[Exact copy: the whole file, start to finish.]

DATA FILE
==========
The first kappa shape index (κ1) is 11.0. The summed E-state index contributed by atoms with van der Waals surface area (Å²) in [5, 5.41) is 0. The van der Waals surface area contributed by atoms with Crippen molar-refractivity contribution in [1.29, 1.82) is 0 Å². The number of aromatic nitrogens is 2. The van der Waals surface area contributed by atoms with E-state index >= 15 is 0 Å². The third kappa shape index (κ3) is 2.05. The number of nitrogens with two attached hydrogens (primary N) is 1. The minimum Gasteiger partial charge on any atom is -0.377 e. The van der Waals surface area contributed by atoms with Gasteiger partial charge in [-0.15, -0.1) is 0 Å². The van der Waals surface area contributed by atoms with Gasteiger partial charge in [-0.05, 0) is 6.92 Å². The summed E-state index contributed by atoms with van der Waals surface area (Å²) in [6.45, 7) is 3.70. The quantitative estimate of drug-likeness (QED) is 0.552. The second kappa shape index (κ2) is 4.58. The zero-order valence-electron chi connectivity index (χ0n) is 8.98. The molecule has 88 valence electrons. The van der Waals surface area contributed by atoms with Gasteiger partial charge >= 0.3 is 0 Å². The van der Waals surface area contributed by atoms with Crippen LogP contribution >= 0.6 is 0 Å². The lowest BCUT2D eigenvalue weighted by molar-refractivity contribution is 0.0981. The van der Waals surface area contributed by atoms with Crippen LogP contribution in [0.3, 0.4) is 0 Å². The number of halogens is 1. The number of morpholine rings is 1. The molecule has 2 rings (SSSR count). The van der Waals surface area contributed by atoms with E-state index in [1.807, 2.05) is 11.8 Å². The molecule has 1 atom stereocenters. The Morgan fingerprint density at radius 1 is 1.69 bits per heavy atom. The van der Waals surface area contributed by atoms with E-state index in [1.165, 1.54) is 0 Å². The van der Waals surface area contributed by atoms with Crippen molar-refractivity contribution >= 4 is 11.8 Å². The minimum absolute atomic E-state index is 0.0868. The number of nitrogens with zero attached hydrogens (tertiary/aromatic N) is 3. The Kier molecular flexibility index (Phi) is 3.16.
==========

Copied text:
The first kappa shape index (κ1) is 11.0. The summed E-state index contributed by atoms with van der Waals surface area (Å²) in [5, 5.41) is 0. The van der Waals surface area contributed by atoms with Crippen molar-refractivity contribution in [1.29, 1.82) is 0 Å². The number of aromatic nitrogens is 2. The van der Waals surface area contributed by atoms with E-state index >= 15 is 0 Å². The third kappa shape index (κ3) is 2.05. The number of nitrogens with two attached hydrogens (primary N) is 1. The minimum Gasteiger partial charge on any atom is -0.377 e. The van der Waals surface area contributed by atoms with Gasteiger partial charge in [-0.15, -0.1) is 0 Å². The van der Waals surface area contributed by atoms with Gasteiger partial charge in [-0.05, 0) is 6.92 Å². The summed E-state index contributed by atoms with van der Waals surface area (Å²) in [6.45, 7) is 3.70. The quantitative estimate of drug-likeness (QED) is 0.552. The second kappa shape index (κ2) is 4.58. The zero-order valence-electron chi connectivity index (χ0n) is 8.98. The molecule has 88 valence electrons. The van der Waals surface area contributed by atoms with Gasteiger partial charge >= 0.3 is 0 Å². The van der Waals surface area contributed by atoms with Crippen LogP contribution >= 0.6 is 0 Å². The lowest BCUT2D eigenvalue weighted by molar-refractivity contribution is 0.0981. The van der Waals surface area contributed by atoms with Crippen LogP contribution in [0.3, 0.4) is 0 Å². The number of halogens is 1. The number of morpholine rings is 1. The molecule has 2 rings (SSSR count). The van der Waals surface area contributed by atoms with E-state index in [1.807, 2.05) is 11.8 Å². The molecule has 1 atom stereocenters. The Morgan fingerprint density at radius 1 is 1.69 bits per heavy atom. The van der Waals surface area contributed by atoms with E-state index in [1.165, 1.54) is 0 Å². The van der Waals surface area contributed by atoms with Crippen molar-refractivity contribution >= 4 is 11.8 Å². The minimum absolute atomic E-state index is 0.0868. The number of nitrogens with zero attached hydrogens (tertiary/aromatic N) is 3. The Kier molecular flexibility index (Phi) is 3.16.